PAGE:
The long-running Warlords series was one of the first lines of computer strategy games to integrate colorful high-fantasy and role-playing elements with the traditional turn-based strategy you'd normally associate with a wargame or a board game. The series went on to inspire other such games, like Heroes of Might and Magic, Master of Magic, and Age of Wonders. Like these games, the fourth Warlords game, Heroes of Etheria, lets you conquer a vast fantasy world by exploring it with adventuresome parties that consist of stalwart hero characters and fantastical creatures who become more powerful by gaining experience levels from battling enemy parties and neutral monsters. However, the new game does away with concerns like city development and alliances, and introduces a brand-new combat system that's reminiscent of a collectible card game. As a result, Warlords IV is a highly streamlined sequel that shifts the series' focus away from management and diplomacy to surprisingly fast-paced combat.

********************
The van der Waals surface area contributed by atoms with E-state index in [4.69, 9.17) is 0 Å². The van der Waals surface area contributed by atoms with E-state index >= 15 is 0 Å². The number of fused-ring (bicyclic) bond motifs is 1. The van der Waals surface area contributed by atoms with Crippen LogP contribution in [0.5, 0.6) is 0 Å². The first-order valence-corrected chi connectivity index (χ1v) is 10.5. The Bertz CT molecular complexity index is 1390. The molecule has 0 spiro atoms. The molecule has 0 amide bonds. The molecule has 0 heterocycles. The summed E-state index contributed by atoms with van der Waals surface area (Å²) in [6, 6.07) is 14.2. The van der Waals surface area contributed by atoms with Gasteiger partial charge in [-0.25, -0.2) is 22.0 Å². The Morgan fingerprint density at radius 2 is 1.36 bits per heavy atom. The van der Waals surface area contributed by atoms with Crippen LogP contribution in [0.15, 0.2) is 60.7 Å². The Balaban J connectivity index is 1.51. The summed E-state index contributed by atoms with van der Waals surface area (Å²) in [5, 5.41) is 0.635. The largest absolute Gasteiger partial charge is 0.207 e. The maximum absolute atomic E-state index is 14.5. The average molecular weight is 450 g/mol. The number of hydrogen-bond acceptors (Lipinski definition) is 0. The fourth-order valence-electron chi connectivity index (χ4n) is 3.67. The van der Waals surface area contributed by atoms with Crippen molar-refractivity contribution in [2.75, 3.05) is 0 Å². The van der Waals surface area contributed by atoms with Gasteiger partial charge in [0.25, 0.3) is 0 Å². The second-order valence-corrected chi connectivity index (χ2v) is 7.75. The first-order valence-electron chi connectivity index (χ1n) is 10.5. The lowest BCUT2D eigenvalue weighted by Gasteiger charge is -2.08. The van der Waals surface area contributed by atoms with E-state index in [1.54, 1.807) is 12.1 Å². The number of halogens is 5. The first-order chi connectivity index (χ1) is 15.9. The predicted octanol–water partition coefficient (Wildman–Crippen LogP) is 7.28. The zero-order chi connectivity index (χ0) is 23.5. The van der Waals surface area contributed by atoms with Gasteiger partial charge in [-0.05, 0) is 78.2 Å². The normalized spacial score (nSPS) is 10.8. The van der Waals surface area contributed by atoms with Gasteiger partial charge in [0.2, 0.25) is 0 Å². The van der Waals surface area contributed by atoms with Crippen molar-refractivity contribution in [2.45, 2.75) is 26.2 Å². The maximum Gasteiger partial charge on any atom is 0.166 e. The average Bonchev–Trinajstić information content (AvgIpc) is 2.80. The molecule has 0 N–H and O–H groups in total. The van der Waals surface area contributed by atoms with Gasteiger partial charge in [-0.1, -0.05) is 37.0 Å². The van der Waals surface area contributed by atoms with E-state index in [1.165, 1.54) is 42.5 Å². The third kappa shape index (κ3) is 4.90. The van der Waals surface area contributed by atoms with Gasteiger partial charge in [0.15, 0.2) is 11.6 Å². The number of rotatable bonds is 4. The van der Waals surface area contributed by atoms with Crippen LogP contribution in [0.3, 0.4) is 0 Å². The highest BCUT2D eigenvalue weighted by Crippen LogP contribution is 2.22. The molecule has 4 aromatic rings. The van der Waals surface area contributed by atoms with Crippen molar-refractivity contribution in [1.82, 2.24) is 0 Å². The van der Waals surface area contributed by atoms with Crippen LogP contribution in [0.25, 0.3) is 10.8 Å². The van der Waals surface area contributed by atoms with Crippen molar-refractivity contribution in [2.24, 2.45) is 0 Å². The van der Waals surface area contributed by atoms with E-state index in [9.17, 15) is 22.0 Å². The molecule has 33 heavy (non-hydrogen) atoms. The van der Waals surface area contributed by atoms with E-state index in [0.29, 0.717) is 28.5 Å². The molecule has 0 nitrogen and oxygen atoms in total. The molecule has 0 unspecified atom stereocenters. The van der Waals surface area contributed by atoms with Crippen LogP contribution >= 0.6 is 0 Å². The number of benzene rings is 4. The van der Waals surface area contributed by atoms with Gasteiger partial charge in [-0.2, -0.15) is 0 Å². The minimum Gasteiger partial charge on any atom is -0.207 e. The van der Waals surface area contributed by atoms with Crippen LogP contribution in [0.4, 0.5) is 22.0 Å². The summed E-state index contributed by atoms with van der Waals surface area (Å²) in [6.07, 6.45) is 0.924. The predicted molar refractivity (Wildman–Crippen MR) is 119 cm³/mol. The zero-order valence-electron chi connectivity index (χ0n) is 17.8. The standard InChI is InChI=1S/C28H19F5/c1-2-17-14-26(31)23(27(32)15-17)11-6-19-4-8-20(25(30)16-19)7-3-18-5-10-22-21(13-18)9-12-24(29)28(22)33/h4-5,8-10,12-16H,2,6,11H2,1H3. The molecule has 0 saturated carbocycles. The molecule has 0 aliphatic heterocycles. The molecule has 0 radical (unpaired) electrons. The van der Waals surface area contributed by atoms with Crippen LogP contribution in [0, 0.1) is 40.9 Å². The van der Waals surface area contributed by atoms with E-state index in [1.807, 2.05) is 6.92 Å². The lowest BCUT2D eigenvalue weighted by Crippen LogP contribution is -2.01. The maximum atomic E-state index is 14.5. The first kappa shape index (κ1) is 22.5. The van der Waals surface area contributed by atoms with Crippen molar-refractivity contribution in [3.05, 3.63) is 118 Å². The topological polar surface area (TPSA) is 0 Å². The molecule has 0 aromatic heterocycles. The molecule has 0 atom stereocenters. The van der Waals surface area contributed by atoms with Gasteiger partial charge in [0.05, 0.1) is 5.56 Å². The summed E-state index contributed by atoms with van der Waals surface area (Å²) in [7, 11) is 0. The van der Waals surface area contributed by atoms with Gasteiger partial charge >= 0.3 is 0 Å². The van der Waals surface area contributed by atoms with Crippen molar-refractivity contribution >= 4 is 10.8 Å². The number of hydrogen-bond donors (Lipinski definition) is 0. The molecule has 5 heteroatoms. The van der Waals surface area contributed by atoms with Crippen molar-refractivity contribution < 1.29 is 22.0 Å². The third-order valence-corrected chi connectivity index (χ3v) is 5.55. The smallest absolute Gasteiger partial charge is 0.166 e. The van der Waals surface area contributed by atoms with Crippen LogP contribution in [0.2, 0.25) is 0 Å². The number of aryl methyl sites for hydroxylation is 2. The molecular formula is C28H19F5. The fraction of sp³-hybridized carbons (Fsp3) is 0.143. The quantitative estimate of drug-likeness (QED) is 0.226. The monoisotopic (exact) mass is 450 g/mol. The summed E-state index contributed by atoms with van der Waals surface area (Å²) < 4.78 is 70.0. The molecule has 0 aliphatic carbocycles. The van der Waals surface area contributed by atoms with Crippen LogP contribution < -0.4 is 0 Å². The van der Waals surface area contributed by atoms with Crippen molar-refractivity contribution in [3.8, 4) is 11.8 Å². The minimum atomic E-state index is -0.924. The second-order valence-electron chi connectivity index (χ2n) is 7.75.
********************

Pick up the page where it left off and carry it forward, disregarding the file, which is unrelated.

Like SSG's recent Warlords Battlecry real-time strategy series, Warlords IV lets you create a customizable, persistent warlord that you can carry over from game to game, keeping experience levels and skills intact. Your objective is to raise armies to take over each of the game's maps by defeating your enemies' armies, capturing or razing their cities, and increasing your own holdings by clearing out monster-ridden neutral structures, researching magic spells, and acquiring powerful artifacts for your hero characters.
Unlike other, similar games, Warlords IV keeps management elements to a bare minimum. For instance, there are only two resources in the game: mana and gold. Mana is used to power spells and is generated by heroes and a few artifacts, while gold is generated regularly by towns and is used solely for maintaining your armies, hiring the occasional hero, and/or making an overall upgrade to your town. Recruiting new armies doesn't cost you any resources. You simply need to wait a certain number of turns for your units to be generated. Warlords IV has no specific add-ons that can be built in your town by default (though you can add a single building between missions). In addition, Warlords IV has no diplomacy or trading elements, so every other town and army on the map that isn't already controlled by you is flagged as an enemy.